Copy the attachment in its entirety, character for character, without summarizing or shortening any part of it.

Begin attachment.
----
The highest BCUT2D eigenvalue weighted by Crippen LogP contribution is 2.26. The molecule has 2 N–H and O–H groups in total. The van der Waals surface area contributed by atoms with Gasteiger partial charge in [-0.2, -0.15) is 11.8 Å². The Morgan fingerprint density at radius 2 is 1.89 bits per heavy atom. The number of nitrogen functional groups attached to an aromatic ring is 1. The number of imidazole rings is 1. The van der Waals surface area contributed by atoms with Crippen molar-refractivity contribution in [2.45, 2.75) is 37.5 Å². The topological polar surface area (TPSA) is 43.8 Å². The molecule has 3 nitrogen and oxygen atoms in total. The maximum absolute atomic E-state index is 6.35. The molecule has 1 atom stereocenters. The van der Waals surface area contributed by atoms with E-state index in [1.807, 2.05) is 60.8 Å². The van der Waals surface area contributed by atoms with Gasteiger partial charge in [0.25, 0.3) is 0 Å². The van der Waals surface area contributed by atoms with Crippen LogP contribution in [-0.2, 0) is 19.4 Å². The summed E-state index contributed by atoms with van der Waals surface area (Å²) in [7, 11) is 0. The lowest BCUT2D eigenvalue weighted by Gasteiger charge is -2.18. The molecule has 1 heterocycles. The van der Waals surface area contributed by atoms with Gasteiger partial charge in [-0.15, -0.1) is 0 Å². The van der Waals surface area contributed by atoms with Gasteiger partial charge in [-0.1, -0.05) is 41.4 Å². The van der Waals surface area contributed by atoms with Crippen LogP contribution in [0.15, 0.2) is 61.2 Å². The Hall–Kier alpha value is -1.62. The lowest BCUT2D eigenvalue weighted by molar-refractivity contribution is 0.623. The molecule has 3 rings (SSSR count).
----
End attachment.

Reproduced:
The highest BCUT2D eigenvalue weighted by Crippen LogP contribution is 2.26. The molecule has 2 N–H and O–H groups in total. The van der Waals surface area contributed by atoms with Gasteiger partial charge in [-0.2, -0.15) is 11.8 Å². The Morgan fingerprint density at radius 2 is 1.89 bits per heavy atom. The number of nitrogen functional groups attached to an aromatic ring is 1. The number of imidazole rings is 1. The van der Waals surface area contributed by atoms with Crippen molar-refractivity contribution in [2.45, 2.75) is 37.5 Å². The topological polar surface area (TPSA) is 43.8 Å². The molecule has 3 nitrogen and oxygen atoms in total. The maximum absolute atomic E-state index is 6.35. The molecule has 1 atom stereocenters. The van der Waals surface area contributed by atoms with E-state index in [1.807, 2.05) is 60.8 Å². The van der Waals surface area contributed by atoms with Gasteiger partial charge in [0.25, 0.3) is 0 Å². The van der Waals surface area contributed by atoms with Crippen LogP contribution in [-0.2, 0) is 19.4 Å². The summed E-state index contributed by atoms with van der Waals surface area (Å²) in [7, 11) is 0. The lowest BCUT2D eigenvalue weighted by Gasteiger charge is -2.18. The molecule has 1 heterocycles. The van der Waals surface area contributed by atoms with Gasteiger partial charge in [-0.15, -0.1) is 0 Å². The van der Waals surface area contributed by atoms with Gasteiger partial charge in [-0.1, -0.05) is 41.4 Å². The van der Waals surface area contributed by atoms with Crippen LogP contribution in [0.15, 0.2) is 61.2 Å². The Hall–Kier alpha value is -1.62. The lowest BCUT2D eigenvalue weighted by molar-refractivity contribution is 0.623. The molecule has 3 rings (SSSR count).